Q. How important is a mental health assessment when it comes to estate planning?
A. When it comes to will writing and estate planning, there are a number of issues relating to mental health that require consideration from both the individuals and the advising professionals involved.
When a client is seeking to make a will or carry out vital estate planning, advisers should always be aware of, and stay alert to, any mental health considerations that could affect the client’s capacity to undertake their planning.
It is crucial to remember that just because a client suffers from a mental health illness, it does not mean they are presumed not to have capacity.
However, they may require further support when making decisions and, if there is any doubt about a client’s capacity, an independent capacity assessment may be required.
Professionals should also be aware that individuals suffering from mental health conditions may be more susceptible to influence from third parties who may seek to take advantage of the individual, or who may indeed believe they are acting in the best interests of the client but without realising their impact or level of influence over the individual.
This can result in that individual not necessarily making their own decisions.
Furthermore, clients may suffer from mental health conditions that are temporary as a result of their personal circumstances, for example a period of grief following a bereavement.
That could also affect their ability to make clear, rational decisions, even as far as affecting their mental capacity during that period.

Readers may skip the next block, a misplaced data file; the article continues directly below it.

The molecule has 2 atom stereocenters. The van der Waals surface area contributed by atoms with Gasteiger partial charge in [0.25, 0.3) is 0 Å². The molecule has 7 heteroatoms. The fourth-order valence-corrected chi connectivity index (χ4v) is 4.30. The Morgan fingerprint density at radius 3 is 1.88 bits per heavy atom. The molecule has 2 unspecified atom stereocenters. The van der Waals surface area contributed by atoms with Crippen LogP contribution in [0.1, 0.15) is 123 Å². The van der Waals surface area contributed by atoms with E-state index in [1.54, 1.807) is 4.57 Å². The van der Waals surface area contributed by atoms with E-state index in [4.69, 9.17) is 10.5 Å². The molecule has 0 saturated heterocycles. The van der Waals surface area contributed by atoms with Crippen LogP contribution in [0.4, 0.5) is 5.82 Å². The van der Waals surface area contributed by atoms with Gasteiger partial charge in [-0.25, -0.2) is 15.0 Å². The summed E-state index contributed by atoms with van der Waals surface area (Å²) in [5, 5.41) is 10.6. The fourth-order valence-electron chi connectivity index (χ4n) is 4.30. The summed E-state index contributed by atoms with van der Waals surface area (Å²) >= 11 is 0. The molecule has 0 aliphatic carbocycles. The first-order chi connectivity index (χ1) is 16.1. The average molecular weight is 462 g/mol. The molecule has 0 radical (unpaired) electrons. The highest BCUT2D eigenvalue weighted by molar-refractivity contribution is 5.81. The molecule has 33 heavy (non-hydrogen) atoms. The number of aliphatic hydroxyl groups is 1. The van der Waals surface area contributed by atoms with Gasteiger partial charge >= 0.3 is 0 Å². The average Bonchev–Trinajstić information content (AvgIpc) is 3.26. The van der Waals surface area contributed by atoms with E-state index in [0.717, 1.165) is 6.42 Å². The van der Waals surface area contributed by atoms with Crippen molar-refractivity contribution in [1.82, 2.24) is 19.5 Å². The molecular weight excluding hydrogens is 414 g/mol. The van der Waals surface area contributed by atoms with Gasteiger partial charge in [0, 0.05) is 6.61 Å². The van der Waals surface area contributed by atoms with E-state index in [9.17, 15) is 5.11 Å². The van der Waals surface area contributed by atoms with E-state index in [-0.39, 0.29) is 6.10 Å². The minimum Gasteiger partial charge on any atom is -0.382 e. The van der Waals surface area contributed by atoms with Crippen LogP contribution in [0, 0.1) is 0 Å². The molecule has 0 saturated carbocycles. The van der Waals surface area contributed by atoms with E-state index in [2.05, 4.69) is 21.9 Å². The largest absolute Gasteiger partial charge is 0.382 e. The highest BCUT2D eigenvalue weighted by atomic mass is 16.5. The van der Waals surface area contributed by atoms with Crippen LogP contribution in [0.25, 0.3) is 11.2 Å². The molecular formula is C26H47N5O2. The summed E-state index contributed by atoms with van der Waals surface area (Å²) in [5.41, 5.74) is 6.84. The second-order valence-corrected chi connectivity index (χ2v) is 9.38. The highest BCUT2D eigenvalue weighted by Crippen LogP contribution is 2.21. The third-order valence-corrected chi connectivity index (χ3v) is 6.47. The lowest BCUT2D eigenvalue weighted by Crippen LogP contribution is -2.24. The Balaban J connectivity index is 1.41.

This precise issue was recently highlighted in a contested probate case that was decided after a lengthy court battle between two siblings over the validity of their late mother’s wills.
The case centred around whether the mother had the capacity to make the two wills in question, and also whether either or both wills resulted from fraudulent slander.
For context, when she died in 2017, she left all of her estate to her son.
Both of the wills she had written before her death contained allegations about her daughter, including that she was a ‘shopaholic and would fritter it away’ and allegations of theft from another daughter who had predeceased her.
The surviving daughter challenged both wills, arguing that her mother was suffering from grief following the death of her daughter which made her suffer from ‘insane delusions’ and ‘poisoned her mind’ against her.
The judge found there was sufficient evidence that the deceased had suffered from ‘affective grief disorder’ which included a complex grief reaction and persistent depression that had impaired her testamentary capacity.
He therefore decided that neither will could be admitted to probate, and the deceased was therefore ruled to have died intestate.
It is not only the mental health of the client that may be relevant for estate planning, but the mental health of potential beneficiaries could be a relevant consideration as well.